A year before Mitch Hedberg’s death in 2005, one reviewer described the comedian’s deteriorating and increasingly drug-addled stand-up act thus: “Commenting that he liked drugs, especially Xanax, but he was happy with anything, several small pills found their way to the stage, at least one of which he swallowed after mumbling, ‘What is this?’ He sat back down on the stage and became the picture of a drunken, washed up loser.”
Hedberg’s stand-up act was not quite divorced from his drug use, with his scruffy, spaced-out demeanor and frequent references (“I used to do drugs. I still do, but I used to too.”). Yet Hedberg’s performances — much like his drug problem — were always inextricable from his personal life. Not “personal” like any number of ’80s and ’90s anecdotal comedians’ shit about my-wife-and-kids. Rather, Hedberg was personal in that his material was structured and presented: accessible observations and musings from the day-to-day life of a TV-watching, sandwich-enjoying snark who hung out in guitar stores with fellow stoners and happened to be a stand-up comedian.
In the two albums Hedberg cut in his lifetime, the comedian would spontaneously mock his own ideas. (“Some of these jokes need work. We’re like half there. Unfortunately you fuckers had to miss out on the good half.”) Many of his premises would begin with, “I thought of this joke,” as if he were with a group of drunk friends trying to impress them with clever fantasies and absurd paradoxes. Hedberg invited the audience into his intimate world, as if this veteran stand-up were bouncing ideas off you and not delivering an act so polished and well-tread that, towards the end of his life, audience members would yell out the punchlines before the laconic comic could find his way there.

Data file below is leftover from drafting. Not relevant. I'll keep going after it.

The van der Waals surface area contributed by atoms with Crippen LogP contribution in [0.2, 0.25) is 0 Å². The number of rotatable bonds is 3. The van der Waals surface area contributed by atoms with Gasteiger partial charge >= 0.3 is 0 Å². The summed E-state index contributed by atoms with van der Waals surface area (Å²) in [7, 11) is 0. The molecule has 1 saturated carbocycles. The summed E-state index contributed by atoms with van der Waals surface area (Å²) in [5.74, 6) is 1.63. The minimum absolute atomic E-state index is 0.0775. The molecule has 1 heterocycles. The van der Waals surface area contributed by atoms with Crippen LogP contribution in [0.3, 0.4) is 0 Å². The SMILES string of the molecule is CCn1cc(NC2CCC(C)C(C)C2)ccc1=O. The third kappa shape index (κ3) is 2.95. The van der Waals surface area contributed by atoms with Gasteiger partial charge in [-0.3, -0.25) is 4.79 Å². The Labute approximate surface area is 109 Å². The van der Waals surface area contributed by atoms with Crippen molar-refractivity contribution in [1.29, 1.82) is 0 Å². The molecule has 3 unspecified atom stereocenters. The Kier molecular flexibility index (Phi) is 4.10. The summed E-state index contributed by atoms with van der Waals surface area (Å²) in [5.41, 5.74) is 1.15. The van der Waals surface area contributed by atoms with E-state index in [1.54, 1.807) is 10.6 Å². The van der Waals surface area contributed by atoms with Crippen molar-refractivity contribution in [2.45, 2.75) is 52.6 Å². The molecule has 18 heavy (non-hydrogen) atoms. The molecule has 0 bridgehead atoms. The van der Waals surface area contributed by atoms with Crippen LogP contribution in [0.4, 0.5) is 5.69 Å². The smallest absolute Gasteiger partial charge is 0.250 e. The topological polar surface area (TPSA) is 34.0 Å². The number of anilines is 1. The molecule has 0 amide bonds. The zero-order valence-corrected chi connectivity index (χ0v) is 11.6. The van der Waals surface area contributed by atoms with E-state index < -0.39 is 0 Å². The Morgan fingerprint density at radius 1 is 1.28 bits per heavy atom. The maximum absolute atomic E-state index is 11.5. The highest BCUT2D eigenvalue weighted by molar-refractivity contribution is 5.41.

It is appropriate, then, that Hedberg’s third album Do You Believe in Gosh? is a rough draft of new material recorded live months before his death. At barely 39 minutes long, Gosh is a slim volume that resonates as the leftover notes of a keenly perceptive wit taken before his time. Hedberg first riffs with the medium of stand-up, asking if there are speakers in the bathroom. “I’ll save my more physical stuff for later. This is all audio.” He seamlessly migrates to an improbable joke about stealing a golden “M” from the Improv sign, “Cause the ‘M’ seems like it weighs the most,” that turns into a fantastic extended riff on the alphabet, an asinine premise held together by nothing more than Hedberg’s powerful battery of laugh lines.
Despite Gosh’s brevity, the material is top shelf. The recording isn’t cut up like Hedberg’s previous albums, and there are extended bits where the comic, apparently drunk himself, tussles with drunken hecklers, exhibiting his preternatural ability to think on his feet.
Several of the jokes do fall flat, and Hedberg naturally pokes fun at his writing process (“I wrote down ‘Tea Ski,’ what the fuck kind of joke is that?”). But Hedberg was always too humble: in his playful stage attitude, he undersold his craft in a way that obscured the pervasive wit, economy of verse and sharp social commentary that could only come from an acutely critical mind and an experienced writer. Hedberg’s exuberant love of life, contemplation and fantasy made him something of an artist manqué, whose dim demeanor and prolific drug use warded off the respect he was due. Hedberg’s tragic life is reminiscent of that gay Victorian alcoholic whose witticisms are also largely remembered today. As Mitch said, “This comedy is all part of my get-rich-slow scheme.”